One of the problems with medicine is that there are lots of gadgets – everywhere you look there is a machine that wrrrr's or goes 'ping'. There are lots of useful gadgets which you could invest in, but most are horrendously expensive or require extensive servicing or very specific batteries to make them work.
In the same way that night vision goggles act as a force multiplier from a security perspective, many of these gadgets act as a force multiplier from a medical perspective. But what do you invest in?
There are 6 medical devices that may be useful when the SHTF.
In this list are some (mostly) cheap but potentially very useful pieces of medical equipment, whose usefulness can be glossed over or under-estimated.
There are two caveats – first, none of these items should come before getting your basics sorted – these are nice to have and not must have and second while these items are useful to have, you do need to have slightly more than a basic knowledge to use most of these items – you don't need to be an expert and it is more than possible to teach yourself to safely use these devices – but it is more than a basic level.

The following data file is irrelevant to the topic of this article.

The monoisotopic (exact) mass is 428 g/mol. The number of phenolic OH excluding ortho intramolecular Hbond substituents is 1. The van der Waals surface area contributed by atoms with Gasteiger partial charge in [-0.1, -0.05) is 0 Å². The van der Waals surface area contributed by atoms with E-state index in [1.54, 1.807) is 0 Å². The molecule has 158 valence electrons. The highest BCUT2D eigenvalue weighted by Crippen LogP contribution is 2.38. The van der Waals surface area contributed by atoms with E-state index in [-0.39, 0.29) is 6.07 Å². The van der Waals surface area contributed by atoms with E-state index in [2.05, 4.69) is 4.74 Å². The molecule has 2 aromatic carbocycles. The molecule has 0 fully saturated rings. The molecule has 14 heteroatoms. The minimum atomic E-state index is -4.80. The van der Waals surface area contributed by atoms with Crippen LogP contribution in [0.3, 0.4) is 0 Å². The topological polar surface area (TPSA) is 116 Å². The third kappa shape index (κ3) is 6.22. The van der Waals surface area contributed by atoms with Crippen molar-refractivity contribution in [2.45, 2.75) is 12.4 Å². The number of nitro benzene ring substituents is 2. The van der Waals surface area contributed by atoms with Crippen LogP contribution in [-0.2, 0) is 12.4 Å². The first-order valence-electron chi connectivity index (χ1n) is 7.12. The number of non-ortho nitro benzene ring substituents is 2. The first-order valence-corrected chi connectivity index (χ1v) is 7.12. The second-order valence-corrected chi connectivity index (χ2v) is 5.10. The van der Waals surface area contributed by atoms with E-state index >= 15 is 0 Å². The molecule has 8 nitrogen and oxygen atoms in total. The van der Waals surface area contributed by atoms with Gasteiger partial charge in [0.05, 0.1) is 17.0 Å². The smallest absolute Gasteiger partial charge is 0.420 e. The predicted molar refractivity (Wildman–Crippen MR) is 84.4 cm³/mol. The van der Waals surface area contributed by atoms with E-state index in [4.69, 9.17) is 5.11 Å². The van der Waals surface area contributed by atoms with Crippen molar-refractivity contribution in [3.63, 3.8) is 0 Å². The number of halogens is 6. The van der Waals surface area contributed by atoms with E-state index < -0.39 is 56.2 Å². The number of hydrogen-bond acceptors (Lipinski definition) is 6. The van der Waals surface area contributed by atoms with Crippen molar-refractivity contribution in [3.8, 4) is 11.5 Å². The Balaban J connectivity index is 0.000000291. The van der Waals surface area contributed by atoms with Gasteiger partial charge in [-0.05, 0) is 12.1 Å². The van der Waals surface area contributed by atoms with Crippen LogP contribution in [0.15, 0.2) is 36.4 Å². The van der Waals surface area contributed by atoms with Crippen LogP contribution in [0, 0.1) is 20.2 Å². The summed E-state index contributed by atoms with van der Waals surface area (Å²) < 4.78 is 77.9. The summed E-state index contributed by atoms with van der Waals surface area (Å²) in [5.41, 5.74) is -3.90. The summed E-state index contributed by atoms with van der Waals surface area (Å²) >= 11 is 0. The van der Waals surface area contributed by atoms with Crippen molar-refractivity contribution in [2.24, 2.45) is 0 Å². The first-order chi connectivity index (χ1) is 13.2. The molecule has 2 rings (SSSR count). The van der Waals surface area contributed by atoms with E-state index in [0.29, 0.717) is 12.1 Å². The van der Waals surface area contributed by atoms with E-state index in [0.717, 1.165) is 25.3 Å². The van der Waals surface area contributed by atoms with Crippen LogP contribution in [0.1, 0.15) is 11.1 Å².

In no particular order, these are some medical devices you should consider.
AED (Advisory external defibrillators)
Having an AED on hand could save lives.
AEDs (Advisory external defibrillators) are what you see hanging on the walls of malls, gyms, train stations, and airports. When the heart finds itself in a chaotic rhythm a shock from the defibrillator stops the heart and hopefully when it restarts the rhythm is less chaotic and more organized. Education about when and how to use them is provided on entry-level first aid courses.
Heart attacks are common. In a post-SHTF situation, they will still be common. The two things which have been shown to save someone who has had a heart attack is taking aspirin immediately and then for at least a few weeks and having access to a defibrillator. Clot-busting drugs and having stents placed are life-saving but hard (impossible) to reproduce in an austere or grid-down environment. Fortunately, simple aspirin and treating shockable arrhythmias after a heart attack drops the chance of death from around 30% to around 10% – all the other interventions only further reduce the risk a few further percents. The big bang for the buck is in the simple things.